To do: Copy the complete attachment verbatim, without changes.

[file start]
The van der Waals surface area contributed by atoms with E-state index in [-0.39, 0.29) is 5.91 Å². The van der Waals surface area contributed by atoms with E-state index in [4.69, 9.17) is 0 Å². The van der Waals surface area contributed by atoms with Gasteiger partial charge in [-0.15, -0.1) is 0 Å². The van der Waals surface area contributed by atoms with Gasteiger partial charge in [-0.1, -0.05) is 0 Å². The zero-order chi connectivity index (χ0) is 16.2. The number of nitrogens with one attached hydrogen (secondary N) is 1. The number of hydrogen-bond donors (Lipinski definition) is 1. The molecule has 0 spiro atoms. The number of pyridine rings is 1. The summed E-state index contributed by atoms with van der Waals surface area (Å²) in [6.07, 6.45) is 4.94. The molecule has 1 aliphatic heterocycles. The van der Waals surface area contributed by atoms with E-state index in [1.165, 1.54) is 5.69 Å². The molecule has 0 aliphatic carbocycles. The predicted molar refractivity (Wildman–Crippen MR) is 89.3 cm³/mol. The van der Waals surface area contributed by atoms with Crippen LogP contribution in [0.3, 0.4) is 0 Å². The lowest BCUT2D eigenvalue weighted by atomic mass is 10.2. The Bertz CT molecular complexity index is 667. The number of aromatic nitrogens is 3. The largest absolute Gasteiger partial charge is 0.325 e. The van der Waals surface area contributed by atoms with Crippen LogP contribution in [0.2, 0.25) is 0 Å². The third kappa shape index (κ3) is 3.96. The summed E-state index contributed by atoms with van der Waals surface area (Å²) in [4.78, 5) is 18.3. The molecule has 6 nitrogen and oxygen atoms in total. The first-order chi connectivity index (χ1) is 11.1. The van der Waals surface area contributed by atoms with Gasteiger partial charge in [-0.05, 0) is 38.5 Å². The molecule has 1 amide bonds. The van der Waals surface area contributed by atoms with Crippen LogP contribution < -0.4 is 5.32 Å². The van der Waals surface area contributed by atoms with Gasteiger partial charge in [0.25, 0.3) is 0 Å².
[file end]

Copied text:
The van der Waals surface area contributed by atoms with E-state index in [-0.39, 0.29) is 5.91 Å². The van der Waals surface area contributed by atoms with E-state index in [4.69, 9.17) is 0 Å². The van der Waals surface area contributed by atoms with Gasteiger partial charge in [-0.15, -0.1) is 0 Å². The van der Waals surface area contributed by atoms with Gasteiger partial charge in [-0.1, -0.05) is 0 Å². The zero-order chi connectivity index (χ0) is 16.2. The number of nitrogens with one attached hydrogen (secondary N) is 1. The number of hydrogen-bond donors (Lipinski definition) is 1. The molecule has 0 spiro atoms. The number of pyridine rings is 1. The summed E-state index contributed by atoms with van der Waals surface area (Å²) in [6.07, 6.45) is 4.94. The molecule has 1 aliphatic heterocycles. The van der Waals surface area contributed by atoms with E-state index in [1.165, 1.54) is 5.69 Å². The molecule has 0 aliphatic carbocycles. The predicted molar refractivity (Wildman–Crippen MR) is 89.3 cm³/mol. The van der Waals surface area contributed by atoms with Crippen LogP contribution in [0.3, 0.4) is 0 Å². The lowest BCUT2D eigenvalue weighted by atomic mass is 10.2. The Bertz CT molecular complexity index is 667. The number of aromatic nitrogens is 3. The largest absolute Gasteiger partial charge is 0.325 e. The van der Waals surface area contributed by atoms with Crippen LogP contribution in [0.2, 0.25) is 0 Å². The third kappa shape index (κ3) is 3.96. The summed E-state index contributed by atoms with van der Waals surface area (Å²) in [4.78, 5) is 18.3. The molecule has 6 nitrogen and oxygen atoms in total. The first-order chi connectivity index (χ1) is 11.1. The van der Waals surface area contributed by atoms with Gasteiger partial charge in [-0.05, 0) is 38.5 Å². The molecule has 1 amide bonds. The van der Waals surface area contributed by atoms with Crippen LogP contribution < -0.4 is 5.32 Å². The van der Waals surface area contributed by atoms with Gasteiger partial charge in [0.25, 0.3) is 0 Å².